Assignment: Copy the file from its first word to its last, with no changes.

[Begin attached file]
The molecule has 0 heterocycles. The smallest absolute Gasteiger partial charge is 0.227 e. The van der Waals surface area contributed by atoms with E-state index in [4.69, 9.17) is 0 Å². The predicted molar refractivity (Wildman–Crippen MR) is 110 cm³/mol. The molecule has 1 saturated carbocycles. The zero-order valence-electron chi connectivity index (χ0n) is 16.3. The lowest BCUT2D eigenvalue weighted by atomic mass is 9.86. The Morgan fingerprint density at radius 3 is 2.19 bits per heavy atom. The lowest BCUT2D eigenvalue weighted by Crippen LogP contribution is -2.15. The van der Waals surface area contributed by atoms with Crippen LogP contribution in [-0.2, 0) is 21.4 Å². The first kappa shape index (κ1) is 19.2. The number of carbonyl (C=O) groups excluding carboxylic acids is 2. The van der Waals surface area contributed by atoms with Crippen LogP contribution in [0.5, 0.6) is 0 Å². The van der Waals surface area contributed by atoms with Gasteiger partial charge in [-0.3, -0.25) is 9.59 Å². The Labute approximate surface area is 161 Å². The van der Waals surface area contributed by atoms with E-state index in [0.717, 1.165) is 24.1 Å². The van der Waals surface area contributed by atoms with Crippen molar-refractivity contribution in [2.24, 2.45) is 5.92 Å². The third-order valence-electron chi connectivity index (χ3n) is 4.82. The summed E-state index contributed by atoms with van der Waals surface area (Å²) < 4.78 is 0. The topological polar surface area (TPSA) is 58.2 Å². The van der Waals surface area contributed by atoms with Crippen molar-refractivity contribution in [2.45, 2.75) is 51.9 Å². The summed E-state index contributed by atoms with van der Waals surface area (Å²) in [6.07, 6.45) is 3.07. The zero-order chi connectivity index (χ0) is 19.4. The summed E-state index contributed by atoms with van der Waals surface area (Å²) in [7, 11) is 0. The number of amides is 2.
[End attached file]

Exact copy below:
The molecule has 0 heterocycles. The smallest absolute Gasteiger partial charge is 0.227 e. The van der Waals surface area contributed by atoms with E-state index in [4.69, 9.17) is 0 Å². The predicted molar refractivity (Wildman–Crippen MR) is 110 cm³/mol. The molecule has 1 saturated carbocycles. The zero-order valence-electron chi connectivity index (χ0n) is 16.3. The lowest BCUT2D eigenvalue weighted by atomic mass is 9.86. The Morgan fingerprint density at radius 3 is 2.19 bits per heavy atom. The lowest BCUT2D eigenvalue weighted by Crippen LogP contribution is -2.15. The van der Waals surface area contributed by atoms with Crippen LogP contribution in [-0.2, 0) is 21.4 Å². The first kappa shape index (κ1) is 19.2. The number of carbonyl (C=O) groups excluding carboxylic acids is 2. The van der Waals surface area contributed by atoms with Crippen LogP contribution in [0.5, 0.6) is 0 Å². The van der Waals surface area contributed by atoms with Gasteiger partial charge in [-0.3, -0.25) is 9.59 Å². The Labute approximate surface area is 161 Å². The van der Waals surface area contributed by atoms with E-state index in [0.717, 1.165) is 24.1 Å². The van der Waals surface area contributed by atoms with Crippen molar-refractivity contribution in [2.24, 2.45) is 5.92 Å². The third-order valence-electron chi connectivity index (χ3n) is 4.82. The summed E-state index contributed by atoms with van der Waals surface area (Å²) < 4.78 is 0. The topological polar surface area (TPSA) is 58.2 Å². The van der Waals surface area contributed by atoms with Crippen molar-refractivity contribution in [2.45, 2.75) is 51.9 Å². The summed E-state index contributed by atoms with van der Waals surface area (Å²) in [6.07, 6.45) is 3.07. The zero-order chi connectivity index (χ0) is 19.4. The summed E-state index contributed by atoms with van der Waals surface area (Å²) in [7, 11) is 0. The number of amides is 2.